Quintessentially English Countryside

Quintessentially English Countryside


David Wright, Business Systems Analyst here at Ramblers Worldwide Holidays, recently got out from behind his desk and joined our walking holiday group to explore the idyllic towns, ancient villages and rolling scenery of the North Wiltshire Cotswolds. He found much to enjoy in a perfectly English landscape.

The North Wiltshire hill country seems locked in time, preserving much of what is considered by many to be the best of English countryside. Certainly, the towns, villages and rural views have been largely unchanged for centuries, and the way of life sometimes seems to belong to a bygone age.


This is classic English countryside, with canals, castles, railways, and aqueducts providing man-made contrasts to the natural scenery. I’m not a particularly experienced walker, but I found that the grade (D/SS) was perfect for me, with the terrain varying from flat to quite hilly. There was also a good balance between walking and sight-seeing, and I enjoyed the contrasts between the countryside and the villages and towns.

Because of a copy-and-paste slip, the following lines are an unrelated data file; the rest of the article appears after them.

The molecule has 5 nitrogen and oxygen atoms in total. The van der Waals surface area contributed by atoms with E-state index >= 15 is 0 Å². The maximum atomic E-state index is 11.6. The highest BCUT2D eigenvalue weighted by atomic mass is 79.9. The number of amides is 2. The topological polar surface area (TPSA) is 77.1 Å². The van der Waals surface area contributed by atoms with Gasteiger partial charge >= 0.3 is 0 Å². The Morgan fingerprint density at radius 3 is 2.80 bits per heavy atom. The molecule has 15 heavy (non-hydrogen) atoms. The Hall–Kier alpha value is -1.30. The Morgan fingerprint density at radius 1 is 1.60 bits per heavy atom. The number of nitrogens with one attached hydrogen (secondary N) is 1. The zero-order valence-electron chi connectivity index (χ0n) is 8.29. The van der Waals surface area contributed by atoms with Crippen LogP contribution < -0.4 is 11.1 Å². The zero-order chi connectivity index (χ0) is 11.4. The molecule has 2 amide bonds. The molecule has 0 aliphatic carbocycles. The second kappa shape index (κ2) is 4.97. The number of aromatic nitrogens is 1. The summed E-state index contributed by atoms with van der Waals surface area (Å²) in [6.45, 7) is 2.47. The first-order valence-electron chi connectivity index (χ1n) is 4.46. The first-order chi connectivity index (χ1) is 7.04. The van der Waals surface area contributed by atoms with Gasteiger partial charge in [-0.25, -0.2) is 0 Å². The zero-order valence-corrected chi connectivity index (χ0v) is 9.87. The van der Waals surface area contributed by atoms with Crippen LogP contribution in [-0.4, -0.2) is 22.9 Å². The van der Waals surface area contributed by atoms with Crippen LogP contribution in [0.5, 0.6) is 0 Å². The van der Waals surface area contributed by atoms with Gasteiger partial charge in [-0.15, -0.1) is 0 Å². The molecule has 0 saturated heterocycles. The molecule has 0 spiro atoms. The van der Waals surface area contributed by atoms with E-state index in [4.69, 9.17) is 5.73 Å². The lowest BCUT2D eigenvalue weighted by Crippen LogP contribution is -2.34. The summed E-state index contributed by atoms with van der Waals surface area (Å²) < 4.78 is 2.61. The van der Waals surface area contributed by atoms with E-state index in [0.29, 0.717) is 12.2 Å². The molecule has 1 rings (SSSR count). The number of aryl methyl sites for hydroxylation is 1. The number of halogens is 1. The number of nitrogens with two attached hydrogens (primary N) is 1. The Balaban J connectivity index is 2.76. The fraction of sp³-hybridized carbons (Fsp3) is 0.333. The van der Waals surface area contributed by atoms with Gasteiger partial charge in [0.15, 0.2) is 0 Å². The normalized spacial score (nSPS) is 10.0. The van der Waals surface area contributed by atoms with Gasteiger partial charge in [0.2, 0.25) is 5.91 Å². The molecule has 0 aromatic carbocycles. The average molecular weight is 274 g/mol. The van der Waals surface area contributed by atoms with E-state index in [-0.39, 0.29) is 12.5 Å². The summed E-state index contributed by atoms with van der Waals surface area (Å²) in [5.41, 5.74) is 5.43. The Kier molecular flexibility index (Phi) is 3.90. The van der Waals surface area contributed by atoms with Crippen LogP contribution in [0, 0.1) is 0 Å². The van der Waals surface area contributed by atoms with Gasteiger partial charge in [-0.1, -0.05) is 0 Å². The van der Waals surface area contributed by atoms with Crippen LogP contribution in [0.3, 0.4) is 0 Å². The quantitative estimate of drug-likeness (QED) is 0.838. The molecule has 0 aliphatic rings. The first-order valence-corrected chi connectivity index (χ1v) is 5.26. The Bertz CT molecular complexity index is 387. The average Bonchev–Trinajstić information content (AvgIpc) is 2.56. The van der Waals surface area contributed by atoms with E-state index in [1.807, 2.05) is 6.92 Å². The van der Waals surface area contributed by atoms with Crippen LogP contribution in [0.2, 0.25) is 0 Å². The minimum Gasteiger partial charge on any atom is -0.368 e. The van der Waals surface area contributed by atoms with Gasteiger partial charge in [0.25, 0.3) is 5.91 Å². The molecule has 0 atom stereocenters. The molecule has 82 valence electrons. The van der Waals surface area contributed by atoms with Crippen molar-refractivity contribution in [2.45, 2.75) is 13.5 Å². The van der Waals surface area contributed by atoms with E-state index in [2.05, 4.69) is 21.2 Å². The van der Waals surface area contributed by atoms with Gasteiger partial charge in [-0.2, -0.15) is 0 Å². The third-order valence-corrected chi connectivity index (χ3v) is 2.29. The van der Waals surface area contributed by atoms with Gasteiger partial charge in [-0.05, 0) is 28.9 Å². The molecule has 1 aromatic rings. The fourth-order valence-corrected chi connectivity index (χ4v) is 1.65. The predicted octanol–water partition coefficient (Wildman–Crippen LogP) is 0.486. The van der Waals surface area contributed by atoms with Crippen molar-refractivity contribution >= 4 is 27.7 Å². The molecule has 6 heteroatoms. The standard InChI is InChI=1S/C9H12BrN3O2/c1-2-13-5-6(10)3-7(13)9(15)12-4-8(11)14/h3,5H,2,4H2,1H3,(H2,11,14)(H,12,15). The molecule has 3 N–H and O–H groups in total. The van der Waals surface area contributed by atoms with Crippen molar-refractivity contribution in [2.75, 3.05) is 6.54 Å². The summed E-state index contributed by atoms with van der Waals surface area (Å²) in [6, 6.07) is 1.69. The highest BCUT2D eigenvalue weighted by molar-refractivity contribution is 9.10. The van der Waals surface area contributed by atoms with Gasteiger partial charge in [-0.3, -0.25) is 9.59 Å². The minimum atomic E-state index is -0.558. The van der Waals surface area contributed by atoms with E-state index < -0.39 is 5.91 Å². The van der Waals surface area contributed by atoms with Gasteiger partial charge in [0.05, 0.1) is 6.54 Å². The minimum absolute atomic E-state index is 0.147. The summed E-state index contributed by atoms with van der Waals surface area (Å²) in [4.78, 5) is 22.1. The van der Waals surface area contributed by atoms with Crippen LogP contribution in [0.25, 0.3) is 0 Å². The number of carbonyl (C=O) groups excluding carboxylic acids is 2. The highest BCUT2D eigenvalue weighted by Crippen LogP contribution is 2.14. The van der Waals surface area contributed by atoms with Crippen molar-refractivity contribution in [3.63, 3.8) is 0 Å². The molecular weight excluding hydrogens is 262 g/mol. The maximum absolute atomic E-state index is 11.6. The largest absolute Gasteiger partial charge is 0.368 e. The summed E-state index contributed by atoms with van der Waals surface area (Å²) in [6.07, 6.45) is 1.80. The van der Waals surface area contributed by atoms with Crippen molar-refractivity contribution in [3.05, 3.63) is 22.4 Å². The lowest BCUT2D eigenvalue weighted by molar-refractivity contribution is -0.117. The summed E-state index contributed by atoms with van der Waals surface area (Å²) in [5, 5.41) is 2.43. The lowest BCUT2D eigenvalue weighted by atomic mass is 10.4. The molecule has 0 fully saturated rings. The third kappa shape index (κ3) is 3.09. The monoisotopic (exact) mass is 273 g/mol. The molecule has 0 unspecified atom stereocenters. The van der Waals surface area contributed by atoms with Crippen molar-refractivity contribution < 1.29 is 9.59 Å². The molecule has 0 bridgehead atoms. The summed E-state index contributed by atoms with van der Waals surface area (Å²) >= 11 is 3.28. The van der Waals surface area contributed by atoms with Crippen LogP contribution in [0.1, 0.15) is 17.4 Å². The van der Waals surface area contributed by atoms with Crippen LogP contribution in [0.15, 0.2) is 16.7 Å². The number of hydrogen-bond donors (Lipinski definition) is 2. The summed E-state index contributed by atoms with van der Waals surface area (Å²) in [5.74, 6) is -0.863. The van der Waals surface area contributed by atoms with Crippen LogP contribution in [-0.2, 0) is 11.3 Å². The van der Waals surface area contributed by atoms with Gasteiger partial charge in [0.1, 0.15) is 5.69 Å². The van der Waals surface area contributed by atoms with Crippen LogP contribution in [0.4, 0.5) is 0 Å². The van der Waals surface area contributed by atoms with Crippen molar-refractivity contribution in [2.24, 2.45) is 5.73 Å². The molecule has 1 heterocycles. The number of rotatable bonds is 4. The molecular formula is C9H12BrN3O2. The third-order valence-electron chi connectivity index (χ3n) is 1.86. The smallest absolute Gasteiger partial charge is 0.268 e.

Much used as a film location, you might expect Lacock to feel a bit false, a bit ‘chocolate boxy’, but no – it was genuinely welcoming as well as picturesque, particularly the fabulous Abbey. Our walk here took us past the Duchess of Cornwall’s residence. In Castle Combe, I liked the church with a mechanical clock, next door to a house with an honesty box to pay for cakes to raise money for charity – you wouldn’t find that in a city! We made an unscheduled stop at a canalside pub, and were very glad we did – it was in an idyllic location, with a lovely garden and local musicians playing – it was just a shame we couldn’t linger longer. As a complete contrast, I really liked the unusual historic buildings in Bath.


Our group comprised a lovely bunch of people. Our leader Rosemary Rathbone was outstanding and our hotel was excellent. Generous evening meals more than made up for the calories expended! A part of England well worth exploring.